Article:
Just to finish on the rain / damp / mud theme: Nowadays I abandon the car at the point where it turns 90 degrees in the mud lake and walk the rest of the way home. While doing that this evening I noticed three things. First, I have a hole in my right boot – didn’t notice that between April and September when I seemed to be living in a hot, dry country. Secondly, there are large paw prints in the mud inside the fenced property; obviously I fervently hoped they belonged to a lynx but after close analysis have to conclude they belong to the neighbour’s labrador. And thirdly, I have a river, not a post-deluge drain-off, but a bona fide river complete with a rock riverbed, a series of small waterfalls and pools, and a mid-level rippling roar. There are frogs are croaking on the banks.
I’m fairly sure all this wasn’t there yesterday. The new river forms a clear lagoon, a knee-deep moat, where the gate should be.
Where it starts, I’m not sure. Perhaps I have a spring; I shall get sticks and go dowsing maybe.
The water in the house comes from a well which taps into an underground lake. I don’t winch it up in a pail, but have a complicated Heath Robinson type system of well pumps and pressure pumps and pipes and tubes which draw water and flakes of calcium up 100 metres and across a field into a water deposit, then on through a hi-tech decalcifying machine with an electronic display of bleeps and warnings which means nothing to me, onto thick pipes which constantly split, get split, disconnect at the joins, and then finally under the house and out through rather nice taps.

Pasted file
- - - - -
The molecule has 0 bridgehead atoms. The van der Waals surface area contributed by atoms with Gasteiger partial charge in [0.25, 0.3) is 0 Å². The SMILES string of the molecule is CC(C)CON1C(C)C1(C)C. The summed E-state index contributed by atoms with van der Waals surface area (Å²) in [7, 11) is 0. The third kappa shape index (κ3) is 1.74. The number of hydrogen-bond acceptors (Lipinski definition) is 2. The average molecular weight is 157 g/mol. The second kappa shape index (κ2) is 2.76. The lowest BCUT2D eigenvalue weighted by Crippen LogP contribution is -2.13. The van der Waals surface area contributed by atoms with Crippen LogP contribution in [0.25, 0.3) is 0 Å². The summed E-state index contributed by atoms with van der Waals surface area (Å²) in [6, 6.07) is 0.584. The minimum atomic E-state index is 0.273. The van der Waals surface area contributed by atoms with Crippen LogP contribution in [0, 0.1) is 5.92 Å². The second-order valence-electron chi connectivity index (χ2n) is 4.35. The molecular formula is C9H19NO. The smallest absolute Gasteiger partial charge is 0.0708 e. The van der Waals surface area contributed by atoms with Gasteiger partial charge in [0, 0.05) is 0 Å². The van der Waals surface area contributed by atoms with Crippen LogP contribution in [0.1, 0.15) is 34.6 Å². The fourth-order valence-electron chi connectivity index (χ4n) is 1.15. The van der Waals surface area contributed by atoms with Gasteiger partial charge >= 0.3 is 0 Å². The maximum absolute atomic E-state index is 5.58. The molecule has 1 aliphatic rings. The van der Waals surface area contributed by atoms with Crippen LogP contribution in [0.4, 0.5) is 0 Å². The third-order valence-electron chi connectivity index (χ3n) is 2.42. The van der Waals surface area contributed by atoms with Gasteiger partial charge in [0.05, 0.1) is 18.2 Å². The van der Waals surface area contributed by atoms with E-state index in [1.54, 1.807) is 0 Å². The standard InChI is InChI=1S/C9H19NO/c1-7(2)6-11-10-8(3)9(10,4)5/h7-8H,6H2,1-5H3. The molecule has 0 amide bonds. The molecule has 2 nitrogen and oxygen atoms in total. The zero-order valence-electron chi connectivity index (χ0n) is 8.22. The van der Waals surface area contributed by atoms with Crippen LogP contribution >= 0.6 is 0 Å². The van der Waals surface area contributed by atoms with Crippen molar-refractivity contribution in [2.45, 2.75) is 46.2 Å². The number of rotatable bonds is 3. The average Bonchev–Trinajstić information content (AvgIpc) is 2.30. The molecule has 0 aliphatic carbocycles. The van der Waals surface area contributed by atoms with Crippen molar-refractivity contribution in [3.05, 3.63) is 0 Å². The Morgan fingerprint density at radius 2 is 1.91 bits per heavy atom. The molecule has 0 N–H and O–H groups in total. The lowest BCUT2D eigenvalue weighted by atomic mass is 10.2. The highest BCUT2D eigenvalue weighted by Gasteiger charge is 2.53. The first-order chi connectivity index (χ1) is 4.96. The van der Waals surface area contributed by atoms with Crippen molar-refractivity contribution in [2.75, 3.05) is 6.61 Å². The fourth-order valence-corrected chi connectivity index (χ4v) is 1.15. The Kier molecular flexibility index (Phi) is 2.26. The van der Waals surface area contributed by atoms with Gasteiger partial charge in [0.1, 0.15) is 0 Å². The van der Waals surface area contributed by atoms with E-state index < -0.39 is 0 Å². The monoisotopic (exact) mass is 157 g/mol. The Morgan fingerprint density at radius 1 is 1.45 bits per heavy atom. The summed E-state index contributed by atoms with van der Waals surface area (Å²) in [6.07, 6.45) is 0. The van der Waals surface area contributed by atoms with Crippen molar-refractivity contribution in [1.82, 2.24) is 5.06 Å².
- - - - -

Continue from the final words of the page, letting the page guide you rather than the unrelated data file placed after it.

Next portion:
Currently though, most of the water coming into the house comes via the wide gaps under the doors or through the leaking roof, with some just soaking through the bathroom wall.
The jocular Ivan the builder came to assess the situation on Thursday, and chipped away at something, but nothing much can be done until it stops raining, and the chances of that happening anytime soon are remote. Never mind. The rainwater tastes better than the well water and there’s a seemingly unlimited supply, so I’ve been collecting it in buckets and pans (and actually, also the wheelbarrow), and putting on my boots to go out in the rain every time I need to fill the kettle. Modern life.